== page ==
World Diabetes Day is commemorated on the 14th of November annually, to create awareness on the growing burden of diabetes, its signs and management. This year’s theme is “Access to Diabetes Education”, the theme highlights the importance of educating individuals’ on the prevention, signs and management of diabetes.

Africa’s diabetes statistics reveals the depth of the challenge:  with twenty-four million adults presently living with diabetes, an expected 129% to fifty-five million increase by 2045.  Though diabetes is solely a major non-transmissible disease yet the danger of dying early is increasing, instead of decreasing.

The known risk factors include; genetics and increase in age, with modifiable risk factors like overweight and fat, inactive lifestyles, unhealthy diets, smoking and drug abuse.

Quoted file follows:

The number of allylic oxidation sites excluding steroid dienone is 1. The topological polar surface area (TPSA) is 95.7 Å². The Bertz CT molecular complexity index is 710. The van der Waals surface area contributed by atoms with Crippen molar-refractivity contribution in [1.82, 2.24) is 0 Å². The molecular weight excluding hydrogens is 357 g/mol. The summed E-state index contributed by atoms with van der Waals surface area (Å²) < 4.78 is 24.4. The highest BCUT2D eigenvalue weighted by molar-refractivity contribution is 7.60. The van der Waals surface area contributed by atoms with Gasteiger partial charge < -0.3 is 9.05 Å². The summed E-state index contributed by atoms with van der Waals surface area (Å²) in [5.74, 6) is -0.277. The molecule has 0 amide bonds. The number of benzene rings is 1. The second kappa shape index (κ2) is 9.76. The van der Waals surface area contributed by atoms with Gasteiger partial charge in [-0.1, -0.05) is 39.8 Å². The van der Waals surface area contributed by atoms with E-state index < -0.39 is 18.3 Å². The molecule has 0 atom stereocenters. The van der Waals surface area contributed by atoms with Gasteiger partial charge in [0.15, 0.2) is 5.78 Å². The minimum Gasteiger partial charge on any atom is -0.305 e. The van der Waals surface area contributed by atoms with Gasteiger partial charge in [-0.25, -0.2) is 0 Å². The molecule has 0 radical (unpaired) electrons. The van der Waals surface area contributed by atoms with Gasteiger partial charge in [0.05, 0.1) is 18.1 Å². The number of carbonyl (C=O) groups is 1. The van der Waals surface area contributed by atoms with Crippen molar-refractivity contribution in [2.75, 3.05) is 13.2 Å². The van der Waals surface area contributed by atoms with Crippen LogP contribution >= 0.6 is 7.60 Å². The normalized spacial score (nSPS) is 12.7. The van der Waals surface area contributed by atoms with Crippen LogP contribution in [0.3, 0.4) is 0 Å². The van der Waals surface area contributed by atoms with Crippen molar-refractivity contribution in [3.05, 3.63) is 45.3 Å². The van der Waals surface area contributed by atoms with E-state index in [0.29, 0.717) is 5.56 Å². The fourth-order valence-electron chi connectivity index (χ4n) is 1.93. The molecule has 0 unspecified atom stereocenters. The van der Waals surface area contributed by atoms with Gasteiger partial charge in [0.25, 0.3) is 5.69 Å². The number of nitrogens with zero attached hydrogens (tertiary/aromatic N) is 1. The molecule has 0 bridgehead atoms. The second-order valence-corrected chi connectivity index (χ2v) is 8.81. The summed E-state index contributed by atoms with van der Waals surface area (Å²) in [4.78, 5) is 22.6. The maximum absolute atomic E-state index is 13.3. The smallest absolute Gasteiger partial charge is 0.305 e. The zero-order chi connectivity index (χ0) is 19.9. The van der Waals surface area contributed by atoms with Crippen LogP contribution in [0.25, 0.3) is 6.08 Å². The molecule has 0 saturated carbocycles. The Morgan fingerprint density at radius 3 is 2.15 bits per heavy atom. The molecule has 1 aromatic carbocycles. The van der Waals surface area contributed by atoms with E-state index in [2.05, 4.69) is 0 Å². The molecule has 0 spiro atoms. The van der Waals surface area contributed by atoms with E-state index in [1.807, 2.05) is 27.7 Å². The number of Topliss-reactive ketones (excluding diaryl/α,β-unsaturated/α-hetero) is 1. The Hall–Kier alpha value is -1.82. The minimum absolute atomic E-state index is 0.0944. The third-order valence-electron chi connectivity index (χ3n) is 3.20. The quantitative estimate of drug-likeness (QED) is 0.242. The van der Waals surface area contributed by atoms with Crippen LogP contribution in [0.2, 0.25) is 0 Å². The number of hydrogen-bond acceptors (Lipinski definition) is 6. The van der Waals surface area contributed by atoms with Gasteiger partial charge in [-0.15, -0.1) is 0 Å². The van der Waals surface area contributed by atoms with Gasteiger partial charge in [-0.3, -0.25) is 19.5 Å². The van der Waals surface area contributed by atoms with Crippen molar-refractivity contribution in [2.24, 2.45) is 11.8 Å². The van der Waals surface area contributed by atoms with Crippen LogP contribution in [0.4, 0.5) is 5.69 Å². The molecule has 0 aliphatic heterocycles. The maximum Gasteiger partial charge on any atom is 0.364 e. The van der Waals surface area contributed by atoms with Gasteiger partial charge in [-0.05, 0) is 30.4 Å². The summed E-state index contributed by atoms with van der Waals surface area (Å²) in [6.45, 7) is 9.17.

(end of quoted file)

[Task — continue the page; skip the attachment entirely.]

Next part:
Studies revealed that diabetes management and responses efforts are constrained by the fact that one in every two people in Africa living with Diabetes mellitus have never been diagnosed. Diabetes if not diagnosed and properly managed early can lead to several debilitating complications. These include; Nerve damage, heart attack, stroke, lower limb amputation, kidney failure, and visual blindness. Diabetes can be managed and its consequences avoid with good diets, proper medication and regular screening.

Today, as we mark the World Diabetes Day, individuals are encouraged to evaluate their diabetic status, practice healthy life style, exercise regularly, avoid smoking, maintain a healthy weight, and limit alcohol consumption.




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